Iraqi bombs kill 95, injure 500
Updated on 19 August 2009
A series of bomb blasts and mortar attacks in central Baghdad kills at least 95 people, with up to 500 more injured. Carl Dinnen reports.
One explosion was close enough to the Iraqi parliament in the heavily-fortified green zone that television pictures filmed inside showed the building shaking.
The deadliest strike was a car bomb near the foreign ministry, which killed at least 95 people and wounded 250.
It is the deadliest attack in Iraq this year.
The force of the explosion blew concrete slabs off the front of the ten story building, shattering windows and crushing cars parked outside.
"The windows of the Foreign Ministry shattered, slaughtering the people inside. I could see ministry workers, journalists and security guards among the dead," said a distraught ministry employee who gave her name as Asia.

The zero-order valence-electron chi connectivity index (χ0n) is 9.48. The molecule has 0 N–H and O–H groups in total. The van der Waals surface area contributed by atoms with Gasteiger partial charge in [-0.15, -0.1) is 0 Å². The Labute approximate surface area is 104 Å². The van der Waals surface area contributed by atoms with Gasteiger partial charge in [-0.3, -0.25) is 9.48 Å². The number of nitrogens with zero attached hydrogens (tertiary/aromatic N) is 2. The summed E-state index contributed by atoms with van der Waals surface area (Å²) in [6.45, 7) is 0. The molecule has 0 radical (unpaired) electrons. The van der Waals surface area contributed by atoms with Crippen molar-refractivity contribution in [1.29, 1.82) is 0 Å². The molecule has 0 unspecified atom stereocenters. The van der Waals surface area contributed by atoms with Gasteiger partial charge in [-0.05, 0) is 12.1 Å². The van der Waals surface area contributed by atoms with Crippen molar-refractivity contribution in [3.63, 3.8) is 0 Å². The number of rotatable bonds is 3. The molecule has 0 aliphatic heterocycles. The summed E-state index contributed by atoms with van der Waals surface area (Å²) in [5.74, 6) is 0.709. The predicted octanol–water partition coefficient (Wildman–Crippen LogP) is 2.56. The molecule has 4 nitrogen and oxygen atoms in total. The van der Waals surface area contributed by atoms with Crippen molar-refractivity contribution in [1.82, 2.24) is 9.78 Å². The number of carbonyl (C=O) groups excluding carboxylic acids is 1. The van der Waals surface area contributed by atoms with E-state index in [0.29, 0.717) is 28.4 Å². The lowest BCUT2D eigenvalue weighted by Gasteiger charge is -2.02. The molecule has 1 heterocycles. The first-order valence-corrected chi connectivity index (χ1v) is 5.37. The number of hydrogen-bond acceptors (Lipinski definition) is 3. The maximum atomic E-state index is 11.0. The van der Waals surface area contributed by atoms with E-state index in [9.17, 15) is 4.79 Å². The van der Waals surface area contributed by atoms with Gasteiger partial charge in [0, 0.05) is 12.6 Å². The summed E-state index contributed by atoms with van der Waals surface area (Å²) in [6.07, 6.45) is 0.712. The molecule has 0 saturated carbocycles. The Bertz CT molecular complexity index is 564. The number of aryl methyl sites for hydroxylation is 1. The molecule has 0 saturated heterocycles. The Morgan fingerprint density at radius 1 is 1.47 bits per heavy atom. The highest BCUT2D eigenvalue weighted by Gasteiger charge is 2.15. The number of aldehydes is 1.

The attacks are the worst since US forces withdrew from Iraq's city centres in June.
Mostly Shi'ite Muslim venues such as mosques have been targeted by bombings in the past two months in the capital and northern Iraq, where insurgents such as al-Qaida have -exploited disputes between the region's Kurds and Arabs.
Earlier this month the government in Baghdad said most of the city's blast walls should be removed within forty days.
This was a step considered a sign of confidence ahead of national elections which are due to take place in June.
Today's bombings have undermined confidence in the government's ability to ensure security, on which Prime Minister Nuri al-Maliki has staked his reputation.